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Subsections

2 Lagrangian mechanics

2.1 The Lagrangian

In Lagrangian mechanics we start by writing down the Lagrangian of the system

L = T - U (1)

where T is the kinetic energy and U is the potential energy. Both are expressed in terms of coordinates (q,$\dot{q}$) where q $\in$ $\reals^{n}_{}$ is the position vector and $\dot{q}$ $\in$ $\reals^{n}_{}$ is the velocity vector.

2.2 The Lagrangian of the pendulum

An example is the physical pendulum (see Figure 1).
 
Figure 1:  The configuration space of the pendulum
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The natural configuration space of the pendulum is the circle. The natural coordinate on the configuration space is the angle $\theta$ . If the mass of the ball is m and the length of the rod is l then we have
T = $\displaystyle{\textstyle\frac{1}{2}}$m(l$\displaystyle\dot{\theta}$)2 (2)
U = - mglcos $\displaystyle\theta$ (3)
Thus, the Lagrangian in coordinates ($\theta$,$\dot{\theta}$) is

L = $\displaystyle{\textstyle\frac{1}{2}}$m(l$\displaystyle\dot{\theta}$)2 + mglcos $\displaystyle\theta$. (4)

2.3 Equations of motion

In Lagrangian mechanics the equations of motion are written in the following universal form:

 
$\displaystyle{\frac{d}{dt}}$$\displaystyle\left(\frac{\partial L}{\partial\dot q}\right)=$$\displaystyle{\frac{\partial L}{\partial q}}$. (5)

2.4 Pendulum--Equations of motion

For example, for the pendulum we have:
$\displaystyle{\frac{\partial L}{\partial\dot\theta}}$ = ml 2$\displaystyle\dot{\theta}$, (6)
$\displaystyle{\frac{\partial L}{\partial\theta}}$ = - mglsin $\displaystyle\theta$. (7)
Thus, the equations of motion are written as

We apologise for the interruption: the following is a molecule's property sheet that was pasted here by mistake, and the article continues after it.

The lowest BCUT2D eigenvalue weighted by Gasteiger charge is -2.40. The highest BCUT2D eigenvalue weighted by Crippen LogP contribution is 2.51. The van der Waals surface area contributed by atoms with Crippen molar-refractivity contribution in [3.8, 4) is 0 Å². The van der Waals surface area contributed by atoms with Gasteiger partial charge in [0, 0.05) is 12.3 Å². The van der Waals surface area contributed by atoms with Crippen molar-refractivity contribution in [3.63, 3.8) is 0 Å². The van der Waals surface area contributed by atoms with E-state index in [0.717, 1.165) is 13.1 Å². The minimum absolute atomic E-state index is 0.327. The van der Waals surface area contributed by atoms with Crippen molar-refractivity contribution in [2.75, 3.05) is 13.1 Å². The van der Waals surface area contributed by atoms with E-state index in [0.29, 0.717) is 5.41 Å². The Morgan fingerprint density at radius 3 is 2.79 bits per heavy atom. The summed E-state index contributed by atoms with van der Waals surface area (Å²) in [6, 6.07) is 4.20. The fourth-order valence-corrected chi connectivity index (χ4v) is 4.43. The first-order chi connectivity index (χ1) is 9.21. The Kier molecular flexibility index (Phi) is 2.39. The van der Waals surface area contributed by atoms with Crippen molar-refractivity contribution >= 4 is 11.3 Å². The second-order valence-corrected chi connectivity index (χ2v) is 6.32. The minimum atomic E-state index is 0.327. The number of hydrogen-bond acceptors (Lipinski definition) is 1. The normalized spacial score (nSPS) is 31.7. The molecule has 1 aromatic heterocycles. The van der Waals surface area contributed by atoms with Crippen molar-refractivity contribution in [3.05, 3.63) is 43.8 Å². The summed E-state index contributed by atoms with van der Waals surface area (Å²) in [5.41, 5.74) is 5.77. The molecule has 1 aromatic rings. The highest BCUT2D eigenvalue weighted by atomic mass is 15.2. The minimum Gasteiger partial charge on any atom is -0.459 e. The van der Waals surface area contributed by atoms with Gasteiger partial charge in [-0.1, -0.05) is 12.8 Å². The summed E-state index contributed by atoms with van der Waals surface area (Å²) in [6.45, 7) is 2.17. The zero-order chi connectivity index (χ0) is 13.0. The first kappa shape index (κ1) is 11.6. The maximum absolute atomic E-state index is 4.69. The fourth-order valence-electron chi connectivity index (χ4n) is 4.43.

$\displaystyle{\frac{d}{dt}}$(ml 2$\displaystyle\dot{\theta}$) = - mglsin $\displaystyle\theta$. (8)

This equation can be written as second order equation

ml 2$\displaystyle\ddot{\theta}$ = - mglsin $\displaystyle\theta$ (9)

or in the traditional way

$\displaystyle\ddot{\theta}$ = - $\displaystyle{\frac{g}{l}}$sin $\displaystyle\theta$. (10)

2.5 The meaning of dot

We should emphasize that $\dot{\theta}$ has dual meaning. It is both a coordinate and the derivative of the position. This traditional abuse of notation should be resolved in favor of one of these interpretations in every particular situation.

2.6 Lagrangian vs. Newtonian mechanics

In Newtonian mechanics we represent the equations of motion in the form of the second Newton's law:

 
m$\displaystyle\ddot{q}$ = f (q,t) (11)

where f (q,t) is the force applied to the particle.

This equation is identical to the equation obtained from Lagrangian representation if f (q,t) is a conservative field, i.e. it has a potential. A potential is a function U(q,t) such that

f (q,t) = - $\displaystyle{\frac{\partial U}{\partial q}}$. (12)

Indeed, the Lagrangian can be written as

L = $\displaystyle{\textstyle\frac{1}{2}}$m($\displaystyle\dot{q}$)2 - U(q,t). (13)

According to 5 the equations of motion reduce to 11.
next up previous
Next: 3 The variational principle Up: Lagrangian and Hamiltonian mechanics Previous: 1 What does this
Marek Rychlik
9/2/1997